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Slice Tests the Kettle Pizza Grill Insert

The Kettle Pizza grill insert promises to help you turn your 22-inch Weber kettle grill into a fire-breathing pizza-cooking machine.

Why would you even need this thing and what does it do? Those seemed to be the questions everyone at the test-grilling last night had. Even though Mmmph beat us to the punch on testing his, we wanted to try it the way the manufacturer intended it before maxing out the heat the way Mmmph did.

OK. There are a couple schools of thought on cooking pizza on the grill. One is to simply grill the dough directly on the grate. We deal with grilled pizza here, and in fact it's our preferred method anytime the words "grill" and "pizza" wind up in the same sentence.

But whenever we mention grilled pizza on Slice, a fair amount of people drop by and say that they like to use a pizza stone on their grills. The issue we've always found with that method is, well, let me poke Kenji here and see if he'll drop some science on us ...

The Heat Is On

Frequent Slice readers may know this already, but for those who don't, a Neapolitan pizza cooks via two modes of heat transfer: The bottom of the pizza is cooked by conduction, the direct transfer of energy from the stone to the crust. The top of the pizza is cooked via convection, the transfer of energy via hot air.

Conduction is a much more efficient method of heat transfer, which is why in a professional oven, to cook a pizza properly, the base of the oven need only be around 750°F or so, while the air above must be significantly hotter—in the 1,000°F to 1,200°F range.

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The problem with trying to cook a pizza on a stone in a regular kettle grill is that, as many people have pointed out, the stone gets really hot, and it's hard to get the air temp above the pizza hot enough to match it. The bottom of the pizza burns before the top takes on any color. You might think that raising the lid higher and adding an opening would have the opposite of the desired effect, lowering the temperature inside the oven and making the top cook even less efficiently, but this is not the case. The important thing to remember is that moving air cooks a lot more efficiently than still air (think: convection mode in an oven vs. standard mode. The only difference is a fan circulating the air).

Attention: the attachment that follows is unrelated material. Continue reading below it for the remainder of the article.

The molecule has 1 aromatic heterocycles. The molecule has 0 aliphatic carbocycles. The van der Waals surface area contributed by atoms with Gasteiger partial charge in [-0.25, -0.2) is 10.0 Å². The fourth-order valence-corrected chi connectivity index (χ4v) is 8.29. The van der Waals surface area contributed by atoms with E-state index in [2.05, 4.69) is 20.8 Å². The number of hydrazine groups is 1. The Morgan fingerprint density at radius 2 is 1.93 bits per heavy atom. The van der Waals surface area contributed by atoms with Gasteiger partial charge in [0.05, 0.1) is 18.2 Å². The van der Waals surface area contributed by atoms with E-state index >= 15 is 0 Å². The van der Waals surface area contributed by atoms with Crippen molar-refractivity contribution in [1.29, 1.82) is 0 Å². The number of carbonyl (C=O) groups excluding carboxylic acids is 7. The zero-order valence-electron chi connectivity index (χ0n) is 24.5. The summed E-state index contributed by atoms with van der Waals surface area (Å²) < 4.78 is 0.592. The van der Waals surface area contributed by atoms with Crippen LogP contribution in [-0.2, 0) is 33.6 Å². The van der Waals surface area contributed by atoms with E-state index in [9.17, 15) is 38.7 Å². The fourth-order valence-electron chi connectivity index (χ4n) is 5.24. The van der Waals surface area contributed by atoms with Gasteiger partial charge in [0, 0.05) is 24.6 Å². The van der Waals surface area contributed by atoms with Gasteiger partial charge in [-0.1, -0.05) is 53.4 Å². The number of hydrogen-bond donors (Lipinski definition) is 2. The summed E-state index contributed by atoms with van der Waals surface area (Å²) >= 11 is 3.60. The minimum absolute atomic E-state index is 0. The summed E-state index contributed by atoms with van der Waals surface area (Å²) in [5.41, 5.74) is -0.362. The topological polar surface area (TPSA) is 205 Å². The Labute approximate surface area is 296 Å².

So really, the goal when cooking a pizza on the grill should be to get as much hot air circulating over the top surface of the pizza as fast as possible.

The main advantage that I see to using the Kettle Pizza insert is that when you get the fire and positioning of the stone right, it creates good convection currents. With the coals banked in the back, hot air rises off the coals toward the domed lid, then gets pulled back down and out the oven door opening. This moving air cooks the top of the pizza a lot faster than the relatively still air inside a completely sealed kettle.

The trouble we had was getting the temperature hot enough—we went through nearly 30 pounds of coal before we hit a sweet spot—but once we were there, the grill maintained its temperature at well over 700°F for a good 45 minutes (with a stone temperature of around 550°F). At about 3 to 4 minutes per pie, that was long enough to crank out 8 pies in rapid succession and feed an equal number of hungry guests. After the pizzas were done, the coals were still hot enough to fire up an addtional 8 Chili Cheeseburgers and a couple of red-chile marinated skirt steaks. —Kenji

Thanks, Kenji! That makes perfect sense. Now, the low-down on how this thing worked ...

For more observations, check out the slideshow »

The Verdict

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Our initial 1.5 chimneys weren't cutting it, so we added 1.5 to 2 chimneys more.

As Kenji said, this thing does appear to give some added benefit to your pizza cooking but does so at the cost of an enormous amount of fuel. It is sometimes a chore to keep the thing stoked. Our advice is to start with 3 to 3.5 chimneys' worth of charcoal if you want to achieve the temperatures this thing needs to work.

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This is the amount of coal we ended up using when we found our "sweet spot."

It's also imperative that you use the two-zone indirect fire that the manufacturer recommends. This ensures that you do not overheat the stone and cook the bottom of the pizza too quickly. (We tried an all-over coal placement and found that pizza bottoms cooked too fast that way.)

We also recommend cooking on a stone rather than a pan. Using the pan, we also found that the pizza bottom cooked too fast.

Do we recommend it? At $80 (about $105 after S&H) it is not the most expensive pizza-cooking gadget we've come across. My inclination would be as it always is -- just grill the pizza right on the grate.

But if you are looking for a Neapolitan-type crust and want a moderate edge over what a home oven can do for you, this might not be a bad option — as long as you understand its limitations and how to compensate for them.

Next up ... we want to get our hands on a Pizza Forge.

For more observations, check out the slideshow »

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